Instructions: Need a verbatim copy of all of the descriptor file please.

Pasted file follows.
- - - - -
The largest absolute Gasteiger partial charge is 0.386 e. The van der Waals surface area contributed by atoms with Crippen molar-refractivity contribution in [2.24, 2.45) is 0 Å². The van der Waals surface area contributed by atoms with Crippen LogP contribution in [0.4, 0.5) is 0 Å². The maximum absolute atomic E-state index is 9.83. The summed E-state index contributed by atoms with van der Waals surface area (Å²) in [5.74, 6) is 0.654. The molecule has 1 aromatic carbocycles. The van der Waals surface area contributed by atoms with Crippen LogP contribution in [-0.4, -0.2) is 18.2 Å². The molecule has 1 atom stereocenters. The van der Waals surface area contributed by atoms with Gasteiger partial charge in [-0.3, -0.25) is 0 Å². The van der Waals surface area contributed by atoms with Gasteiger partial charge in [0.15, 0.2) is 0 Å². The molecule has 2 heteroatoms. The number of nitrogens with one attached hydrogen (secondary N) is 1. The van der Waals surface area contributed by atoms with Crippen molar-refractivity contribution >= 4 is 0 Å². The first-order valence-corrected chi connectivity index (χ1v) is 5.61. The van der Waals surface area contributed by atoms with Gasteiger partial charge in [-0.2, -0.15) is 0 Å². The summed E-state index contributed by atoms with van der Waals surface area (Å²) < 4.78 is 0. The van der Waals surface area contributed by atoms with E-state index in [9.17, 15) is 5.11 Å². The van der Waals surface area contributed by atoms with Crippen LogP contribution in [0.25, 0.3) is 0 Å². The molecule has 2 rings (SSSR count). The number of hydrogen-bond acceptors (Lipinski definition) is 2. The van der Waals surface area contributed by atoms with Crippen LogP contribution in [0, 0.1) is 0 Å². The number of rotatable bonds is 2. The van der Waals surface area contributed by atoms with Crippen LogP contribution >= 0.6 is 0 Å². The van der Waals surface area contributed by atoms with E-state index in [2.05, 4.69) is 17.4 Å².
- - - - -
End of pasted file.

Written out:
The largest absolute Gasteiger partial charge is 0.386 e. The van der Waals surface area contributed by atoms with Crippen molar-refractivity contribution in [2.24, 2.45) is 0 Å². The van der Waals surface area contributed by atoms with Crippen LogP contribution in [0.4, 0.5) is 0 Å². The maximum absolute atomic E-state index is 9.83. The summed E-state index contributed by atoms with van der Waals surface area (Å²) in [5.74, 6) is 0.654. The molecule has 1 aromatic carbocycles. The van der Waals surface area contributed by atoms with Crippen LogP contribution in [-0.4, -0.2) is 18.2 Å². The molecule has 1 atom stereocenters. The van der Waals surface area contributed by atoms with Gasteiger partial charge in [-0.3, -0.25) is 0 Å². The van der Waals surface area contributed by atoms with Gasteiger partial charge in [0.15, 0.2) is 0 Å². The molecule has 2 heteroatoms. The number of nitrogens with one attached hydrogen (secondary N) is 1. The van der Waals surface area contributed by atoms with Crippen molar-refractivity contribution >= 4 is 0 Å². The first-order valence-corrected chi connectivity index (χ1v) is 5.61. The van der Waals surface area contributed by atoms with Gasteiger partial charge in [-0.2, -0.15) is 0 Å². The summed E-state index contributed by atoms with van der Waals surface area (Å²) < 4.78 is 0. The van der Waals surface area contributed by atoms with E-state index in [9.17, 15) is 5.11 Å². The van der Waals surface area contributed by atoms with Crippen LogP contribution in [0.25, 0.3) is 0 Å². The molecule has 2 rings (SSSR count). The number of hydrogen-bond acceptors (Lipinski definition) is 2. The van der Waals surface area contributed by atoms with Crippen LogP contribution in [0, 0.1) is 0 Å². The number of rotatable bonds is 2. The van der Waals surface area contributed by atoms with Crippen LogP contribution >= 0.6 is 0 Å². The van der Waals surface area contributed by atoms with E-state index in [2.05, 4.69) is 17.4 Å².